"He did what he thought was smart — he showed one vantage point of the incident through an edited video," Burton-Harris says. "Lo and behold, [more complete footage emerged] and it showed something totally different than what Chief Craig showed and told the media."

The Littleton killing's coverage is part of a larger problem. Even with the city's high crime rate and troubled police department, the Free Press doesn't have a regular police reporter. M.L. Elrick, the staffer who has most regularly covered the protests, is the son of a police officer, and The Detroit News's crime reporter, George Hunter, comes from a family of Detroit cops.

The summer is full of examples of questionable reporting on police incidents and issues.

On Aug. 11, The News's Hunter penned a story under the headline of "Autopsy backs Detroit police in shooting that killed Hakim Littleton." But the dispute in the Littleton shooting is over whether the final shot, which killed him, happened after he was subdued. The autopsy doesn't refute or corroborate police claims on that question, and Hunter doesn't offer anything in the story that speaks to it.

Instead, the story appears to grant DPD a win in a battle that doesn't exist.

In a July 28 segment, WXYZ reporter Jim Kiertzner "fact checked" Detroit Will Breathe's statements on police killings. He found some inaccuracies, but also made factually incorrect statements in his own reporting. Kiertzner notes in the segment that Detroit Will Breathe claimed that two of the victims in the summer's string of police shootings were on the ground when they were shot. Kiertzner tells his audience that Detroit Will Breathe is wrong — neither was on the ground, Kiertzner says, and he plays video to support his claim.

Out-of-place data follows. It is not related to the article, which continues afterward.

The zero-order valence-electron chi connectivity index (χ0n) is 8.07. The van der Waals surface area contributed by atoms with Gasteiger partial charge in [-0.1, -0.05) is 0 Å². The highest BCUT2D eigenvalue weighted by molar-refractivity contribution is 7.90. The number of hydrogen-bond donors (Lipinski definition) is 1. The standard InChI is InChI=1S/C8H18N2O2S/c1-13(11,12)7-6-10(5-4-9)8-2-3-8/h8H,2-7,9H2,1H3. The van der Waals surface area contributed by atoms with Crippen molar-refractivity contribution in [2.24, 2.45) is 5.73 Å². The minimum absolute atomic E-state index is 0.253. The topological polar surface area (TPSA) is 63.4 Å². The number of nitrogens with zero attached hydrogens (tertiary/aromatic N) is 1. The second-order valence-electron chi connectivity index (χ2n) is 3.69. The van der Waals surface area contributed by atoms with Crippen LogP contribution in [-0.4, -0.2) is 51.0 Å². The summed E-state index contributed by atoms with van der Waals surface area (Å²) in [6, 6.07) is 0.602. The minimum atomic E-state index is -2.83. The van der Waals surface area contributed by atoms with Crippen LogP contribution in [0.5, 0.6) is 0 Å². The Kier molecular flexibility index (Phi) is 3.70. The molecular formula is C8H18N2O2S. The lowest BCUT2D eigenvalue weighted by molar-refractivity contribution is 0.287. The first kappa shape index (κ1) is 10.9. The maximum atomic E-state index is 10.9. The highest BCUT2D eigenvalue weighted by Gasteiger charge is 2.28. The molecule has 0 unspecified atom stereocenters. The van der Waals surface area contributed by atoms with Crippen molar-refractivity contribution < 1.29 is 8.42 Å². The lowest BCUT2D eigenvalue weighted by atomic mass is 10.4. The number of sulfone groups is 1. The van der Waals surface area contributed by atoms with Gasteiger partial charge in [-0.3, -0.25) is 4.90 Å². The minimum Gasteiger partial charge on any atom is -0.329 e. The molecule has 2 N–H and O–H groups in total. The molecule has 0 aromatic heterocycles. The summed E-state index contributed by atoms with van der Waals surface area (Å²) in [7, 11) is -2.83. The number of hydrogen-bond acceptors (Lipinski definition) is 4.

However, he stops the video short of the part where an officer fires on Littleton while he's on the ground with another cop on top of him. That part of the video shows that Detroit Will Breathe is correct in this case.

Though the department has been repeatedly caught making false or questionable statements, Kiertzner did not apply the same level of rigor to vetting its claims.

In fact, the omission of the circumstances around the final shot, which killed Littleton, is a common theme in the coverage of the incident. Though video appears to show an officer firing while Littleton may be subdued, and a coalition of civil rights groups and attorneys have called for an investigation into the final shot, the Free Press, News, and television reporters rarely, if at all, mention that part of the story.

The Detroit media's timidity around law enforcement extends beyond DPD. Burton-Harris says most reporters seemed afraid to challenge Worthy, her opponent in the August 4 primary and the longtime Wayne County prosecutor. Burton-Harris questioned whether reporters were afraid to lose access, and asked why it's national media who are breaking stories of law enforcement wrongdoing in metro Detroit.

"I'm hopeful the town will become more and more ready for significant change," says Burton-Harris, "but it's going to require people to tell the full story and not let it be told through false narratives put out by public officials."